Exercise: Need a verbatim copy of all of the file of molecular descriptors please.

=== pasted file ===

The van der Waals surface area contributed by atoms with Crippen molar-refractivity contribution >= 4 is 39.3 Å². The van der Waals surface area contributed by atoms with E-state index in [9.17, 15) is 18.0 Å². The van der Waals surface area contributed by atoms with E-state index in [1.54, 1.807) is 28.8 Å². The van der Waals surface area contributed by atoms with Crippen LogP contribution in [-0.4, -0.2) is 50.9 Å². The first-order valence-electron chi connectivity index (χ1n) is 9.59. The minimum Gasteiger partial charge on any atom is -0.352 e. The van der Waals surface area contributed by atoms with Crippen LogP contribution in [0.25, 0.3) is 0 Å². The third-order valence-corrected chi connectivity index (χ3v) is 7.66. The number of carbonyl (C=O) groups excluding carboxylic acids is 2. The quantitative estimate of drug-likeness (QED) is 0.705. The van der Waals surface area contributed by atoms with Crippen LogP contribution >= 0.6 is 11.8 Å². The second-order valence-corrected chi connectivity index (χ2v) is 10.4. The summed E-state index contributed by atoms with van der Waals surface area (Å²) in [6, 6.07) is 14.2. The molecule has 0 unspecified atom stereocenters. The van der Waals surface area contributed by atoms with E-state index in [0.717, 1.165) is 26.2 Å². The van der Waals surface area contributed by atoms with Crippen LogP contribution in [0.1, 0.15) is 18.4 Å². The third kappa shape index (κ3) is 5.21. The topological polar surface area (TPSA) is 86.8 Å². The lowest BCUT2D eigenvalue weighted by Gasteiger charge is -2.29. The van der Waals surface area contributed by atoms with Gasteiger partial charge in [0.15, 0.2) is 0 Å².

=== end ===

The van der Waals surface area contributed by atoms with Crippen molar-refractivity contribution >= 4 is 39.3 Å². The van der Waals surface area contributed by atoms with E-state index in [9.17, 15) is 18.0 Å². The van der Waals surface area contributed by atoms with E-state index in [1.54, 1.807) is 28.8 Å². The van der Waals surface area contributed by atoms with Crippen LogP contribution in [-0.4, -0.2) is 50.9 Å². The first-order valence-electron chi connectivity index (χ1n) is 9.59. The minimum Gasteiger partial charge on any atom is -0.352 e. The van der Waals surface area contributed by atoms with Crippen LogP contribution in [0.25, 0.3) is 0 Å². The third-order valence-corrected chi connectivity index (χ3v) is 7.66. The number of carbonyl (C=O) groups excluding carboxylic acids is 2. The quantitative estimate of drug-likeness (QED) is 0.705. The van der Waals surface area contributed by atoms with Crippen LogP contribution >= 0.6 is 11.8 Å². The second-order valence-corrected chi connectivity index (χ2v) is 10.4. The summed E-state index contributed by atoms with van der Waals surface area (Å²) in [6, 6.07) is 14.2. The molecule has 0 unspecified atom stereocenters. The van der Waals surface area contributed by atoms with E-state index in [0.717, 1.165) is 26.2 Å². The van der Waals surface area contributed by atoms with Crippen LogP contribution in [0.1, 0.15) is 18.4 Å². The third kappa shape index (κ3) is 5.21. The topological polar surface area (TPSA) is 86.8 Å². The lowest BCUT2D eigenvalue weighted by Gasteiger charge is -2.29. The van der Waals surface area contributed by atoms with Gasteiger partial charge in [0.15, 0.2) is 0 Å².